The Coral Restoration Consortium is a community of scientists, managers, coral restoration practitioners, and educators dedicated to enabling coral reef ecosystems to adapt and survive the 21st century and beyond. The CRC’s mission is to foster collaboration and technology transfer among participants and to facilitate scientific and practical ingenuity to demonstrate that restoration can achieve meaningful results at scales relevant to reefs in their roles of protecting coastlines, supporting fisheries, and serving as economic engines for coastal communities.
The Reef Restoration and Adaptation Program, a partnership to help the Great Barrier Reef resist, adapt and recover. The RRAP Research and Development Program was launched in 2020 with $100M funding through the Australian Government’s Reef Trust Partnership, led by the Great Barrier Reef Foundation. The Program is exploring a range of innovative interventions at scale on the Great Barrier Reef, to help it adapt to, and recover from, the effects of climate change. The Program is delivered by a consortium of partners, each bringing unique and complementary capabilities.
Of the 54 Commonwealth member countries, 37 have coral reefs, these account for 45% of the global whole by area. Australia, Belize and Mauritius are co-championing an Action Group to protect and restore coral reefs, together with like-minded members that include Bahamas, Barbados, Sri Lanka, Trinidad and Tobago and the United Kingdom.
During a meeting in July 2019 members highlighted the need for the member of the Action Group highlighted the need to monitor progress, share information and work with the right partners, including a strategy to engage scientific institutions, governments, private sector and civil society to support coral reef initiatives. The Commonwealth Secretariat is also producing a number of good and best practice case studies for the Commonwealth countries.
Coral reefs in the Florida Keys have suffered dramatic declines in the last 40 years and in an effort to rectify this NOAA and partners have launched Mission: Iconic Reefs.
Mission: Iconic Reefs is an effort to restore seven ecologically and culturally significant coral reefs within Florida Keys National Marine Sanctuary; informed by years of research, successful trials, and expertise, the mission represents one of the largest investments ever undertaken in coral restoration. The partners will restore nearly three million square feet of the Florida Reef Tract, about the size of 52 football fields, at seven key reef sites.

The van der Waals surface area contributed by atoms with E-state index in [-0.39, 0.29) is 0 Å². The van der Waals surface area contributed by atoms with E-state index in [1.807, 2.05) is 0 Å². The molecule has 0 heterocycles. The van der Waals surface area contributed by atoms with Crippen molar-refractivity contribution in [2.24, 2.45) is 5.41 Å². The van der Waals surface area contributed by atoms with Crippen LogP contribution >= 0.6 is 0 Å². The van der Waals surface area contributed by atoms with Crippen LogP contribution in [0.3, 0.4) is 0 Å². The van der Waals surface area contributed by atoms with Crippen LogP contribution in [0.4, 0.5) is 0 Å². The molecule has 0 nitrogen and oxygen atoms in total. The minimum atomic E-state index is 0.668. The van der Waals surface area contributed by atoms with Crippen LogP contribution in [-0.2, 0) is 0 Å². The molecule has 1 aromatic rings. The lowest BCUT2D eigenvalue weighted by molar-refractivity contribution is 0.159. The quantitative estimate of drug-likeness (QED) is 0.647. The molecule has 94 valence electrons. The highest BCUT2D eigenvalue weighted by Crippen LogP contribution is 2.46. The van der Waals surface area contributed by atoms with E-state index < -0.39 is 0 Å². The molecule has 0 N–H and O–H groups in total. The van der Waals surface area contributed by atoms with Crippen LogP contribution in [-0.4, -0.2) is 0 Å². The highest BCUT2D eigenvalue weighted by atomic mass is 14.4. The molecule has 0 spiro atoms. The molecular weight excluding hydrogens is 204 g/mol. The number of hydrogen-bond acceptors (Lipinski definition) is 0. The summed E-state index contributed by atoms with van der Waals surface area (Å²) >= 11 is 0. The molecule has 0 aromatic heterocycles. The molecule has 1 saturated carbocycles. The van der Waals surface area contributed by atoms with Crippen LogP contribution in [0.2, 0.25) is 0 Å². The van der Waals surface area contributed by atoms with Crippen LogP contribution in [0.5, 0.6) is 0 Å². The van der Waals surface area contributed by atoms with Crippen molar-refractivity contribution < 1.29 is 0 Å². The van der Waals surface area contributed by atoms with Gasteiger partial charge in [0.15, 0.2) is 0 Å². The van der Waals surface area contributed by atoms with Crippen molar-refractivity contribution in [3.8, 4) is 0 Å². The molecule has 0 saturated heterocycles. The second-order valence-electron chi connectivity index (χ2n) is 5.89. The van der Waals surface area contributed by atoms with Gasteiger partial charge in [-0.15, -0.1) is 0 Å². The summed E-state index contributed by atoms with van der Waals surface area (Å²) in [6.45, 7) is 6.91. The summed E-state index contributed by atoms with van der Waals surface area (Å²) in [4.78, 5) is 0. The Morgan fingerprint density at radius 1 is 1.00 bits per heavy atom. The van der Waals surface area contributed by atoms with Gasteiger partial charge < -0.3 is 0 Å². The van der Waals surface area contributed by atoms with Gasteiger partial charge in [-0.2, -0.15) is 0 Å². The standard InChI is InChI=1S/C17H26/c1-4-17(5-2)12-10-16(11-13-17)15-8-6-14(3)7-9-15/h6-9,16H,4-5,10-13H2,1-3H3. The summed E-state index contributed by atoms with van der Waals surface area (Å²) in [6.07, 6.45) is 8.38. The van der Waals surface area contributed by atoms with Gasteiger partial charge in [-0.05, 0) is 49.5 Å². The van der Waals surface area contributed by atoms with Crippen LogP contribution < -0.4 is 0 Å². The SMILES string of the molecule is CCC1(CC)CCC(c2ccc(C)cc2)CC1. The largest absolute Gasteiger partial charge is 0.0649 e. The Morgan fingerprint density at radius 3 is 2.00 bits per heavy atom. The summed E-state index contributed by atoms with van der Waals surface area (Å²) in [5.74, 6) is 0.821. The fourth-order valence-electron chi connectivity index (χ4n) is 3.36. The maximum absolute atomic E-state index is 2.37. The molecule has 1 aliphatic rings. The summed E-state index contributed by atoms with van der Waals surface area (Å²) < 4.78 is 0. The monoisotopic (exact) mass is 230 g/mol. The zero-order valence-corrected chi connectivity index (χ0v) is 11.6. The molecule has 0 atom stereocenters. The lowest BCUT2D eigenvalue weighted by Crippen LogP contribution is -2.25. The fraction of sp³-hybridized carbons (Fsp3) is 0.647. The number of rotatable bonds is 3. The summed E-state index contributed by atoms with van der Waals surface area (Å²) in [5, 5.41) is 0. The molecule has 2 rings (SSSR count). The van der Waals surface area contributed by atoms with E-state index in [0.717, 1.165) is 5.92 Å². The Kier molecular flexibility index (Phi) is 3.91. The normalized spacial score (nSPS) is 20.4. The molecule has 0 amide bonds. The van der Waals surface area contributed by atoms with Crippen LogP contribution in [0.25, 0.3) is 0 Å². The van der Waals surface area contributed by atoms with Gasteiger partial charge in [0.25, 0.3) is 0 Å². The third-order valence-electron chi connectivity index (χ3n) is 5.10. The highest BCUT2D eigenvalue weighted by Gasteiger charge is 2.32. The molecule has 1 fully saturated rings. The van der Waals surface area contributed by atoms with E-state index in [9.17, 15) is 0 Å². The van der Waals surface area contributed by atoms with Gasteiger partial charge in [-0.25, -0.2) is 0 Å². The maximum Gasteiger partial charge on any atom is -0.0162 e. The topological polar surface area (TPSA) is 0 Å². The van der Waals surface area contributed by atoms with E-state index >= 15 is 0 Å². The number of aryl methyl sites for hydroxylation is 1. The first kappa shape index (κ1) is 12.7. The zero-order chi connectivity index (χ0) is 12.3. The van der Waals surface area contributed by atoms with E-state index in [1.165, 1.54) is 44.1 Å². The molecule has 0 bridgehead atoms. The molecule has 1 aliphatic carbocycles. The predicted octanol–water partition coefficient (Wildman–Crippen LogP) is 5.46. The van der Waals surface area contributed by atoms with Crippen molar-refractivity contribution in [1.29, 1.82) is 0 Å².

The team at James Cook University synthesised the available knowledge of coral restoration methods in a review paper (published January 2020), incorporating data from the peer-reviewed scientific literature, complemented with grey literature and a survey of coral restoration practitioners. The database underpinning this 2020 review is available to download here: Dryad Data repository.
The CRC Restoration Database a geospatial database is designed to track coral restoration efforts throughout the world. There are three products associated with this tracking effort:
- A Microsoft Access database that records information about coral nurseries and restoration sites
- Microsoft Excel spreadsheets for practitioners to record their coral nursery and restoration data to add to the database.
- An online map to display coral nursery and restoration data.
The Coral Reef Restoration Module compiles the latest scientific guidance and tools to help managers, researchers and practitioners ensure the maximum success of a coral reef restoration project and the most efficient use of limited resources. This section includes the following topics prioritized by a global survey of coral reef managers:
- An introduction to restoration and its role in coral reef management
- Key considerations to be made when planning a restoration project or program
- Enhancing coral populations through fragmentation and larval recruitment
- Adding new or enhancing already present reef substrate
- Restoring the reef environment including other coastal habitats
The Reef Resilience Network also has an online course on restoration learn more here.
The Commonwealth Blue Charter published a case study on the success of the non-profit community-based organisation Fragments of Hope in Laughing Bird Caye National Park (LBCNP) in Belize. Fragments of Hope started the LBCNP restoration site in 2006 and it is considered the best example of reef restoration in the Caribbean. This case study presents the economic and conservation benefits of long term (successful) coral restoration, with specific focus on tourism and fisheries, which are key industries dependant on healthy reefs in Belize.